Can Termites Produce Renewable Energy?

Can you imagine a world in which we look to the undeniably amazing digestive system of the atrocious termite as a possible source of energy? It's true. It's possible that in the future we could harness the digestive byproducts of termites to power our lives.

termite mound

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It's fascinating to think about, especially if you're familiar with how a termite digests wood and other organic material it eats. Then, consider how many termites there are in a single colony. What if we could somehow harness that sum of energy? How might a termite mound, or any termite colony, be the power plant of the future?

Demand for Renewable Energy is Booming

The renewable energy business is booming. According to the United States Department of Energy, utility-scale electric power generation from clean and green sources such as wind, solar, hydropower and geothermal is expected to grow by more than 10 percent in 2016, and by nearly 5 percent more than that in 2017. Meanwhile, biodiesel fuel production in the U.S. continues to rise by millions of gallons on a monthly basis.

Most biofuel comes to the American consumer market in the form of ethanol. This ethanol is produced by converting the sugars contained in corn and soybeans into alcohol — molecularly speaking, the same alcohol found in vodka, whiskey and even beer. However, biofuel production has proven to be controversial. Because the process uses food crops, some have linked ethanol’s increasing popularity to higher grocery bills. And some scientists have linked ethanol production to tropical deforestation, thus negating the supposed environmental friendliness of this non-fossil fuel.

Termites' Bacterial Enzymes Make Them Super Consumers

Termites live to eat, and they love to eat wood. Termites, like any insect that consumes large quantities of vegetative matter, play an important role in what scientists call the carbon cycle: the circulation of carbon dioxide (CO2) through the environment. Photosynthesis is a stage in this cycle, as is breathing, and, ultimately, grooming your lawn with a gasoline-powered mower. Termites interest scientists because they’re so efficient at turning raw cellulose, the essential fiber of any plant, into sugar. Termites are able to accomplish this feat thanks to a special relationship they have with microorganisms that live in their intestinal tracts. These gut bacteria contain enzymes that are the engine of termite digestion.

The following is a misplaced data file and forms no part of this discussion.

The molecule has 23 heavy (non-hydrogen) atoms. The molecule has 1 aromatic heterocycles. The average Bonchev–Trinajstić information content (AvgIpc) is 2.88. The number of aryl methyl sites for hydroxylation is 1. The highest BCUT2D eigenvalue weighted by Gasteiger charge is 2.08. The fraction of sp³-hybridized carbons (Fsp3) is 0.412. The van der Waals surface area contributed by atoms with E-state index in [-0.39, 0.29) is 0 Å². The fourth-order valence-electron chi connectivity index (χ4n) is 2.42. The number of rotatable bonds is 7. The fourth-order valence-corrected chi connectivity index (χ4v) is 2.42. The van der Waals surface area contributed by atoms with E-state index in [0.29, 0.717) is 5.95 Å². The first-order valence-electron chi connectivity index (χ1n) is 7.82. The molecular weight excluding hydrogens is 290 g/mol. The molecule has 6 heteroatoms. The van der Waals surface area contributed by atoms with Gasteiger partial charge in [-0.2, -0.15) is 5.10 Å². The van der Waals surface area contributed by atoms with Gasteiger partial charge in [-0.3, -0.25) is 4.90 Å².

Termite Research is Focused on Extracting Each Termite's Powerful Enzymes

Each worker termite is itself a kind of power plant. Scientists, such as Andreas Brune of the Max Planck Institute for Terrestrial Microbiology, are researching how we identify and extract the enzyme driving this plant and get it working independent of its termite host in a laboratory setting. The microbe they need to study most closely can only be found in a specific section of the termite belly known as the third proctodeal segment, or the hindgut paunch. Moreover, some so-called higher termites have more highly developed hindgut paunches and can create more of this enzyme than lower termites, who depend almost entirely on bacteria and protozoa to assist with their digestion. By analyzing the DNA of these higher termites, scientists hope to gain a better understanding of the intricacies of how higher termites break down lignocellulose (the cellulose in wood) into other chemical components.

Synthesized Termite Enzymes Could be the New Renewable Energy Source

So, in the future, how likely is it that we will be driving cars that run on ethanol produced by termites? The answer is not very. However, industrial ethanol producers may be able to increase their yields and reduce costs by replacing the enzymes on which they currently rely with the enzymes synthesized from termites. Scientists at Purdue University have already experimented with injecting these enzymes into caterpillars to see if they can thrive in a different environment. Moreover, because of its greater efficiency, scientists may be able to use this super-enzyme to jump-start the conversion of non-food crops such as switchgrass and kudzu into ethanol. In other words, with the rather unexpected help of these otherwise destructive pests, we may be able to maximize the feasibility of biofuels in general.

 

 

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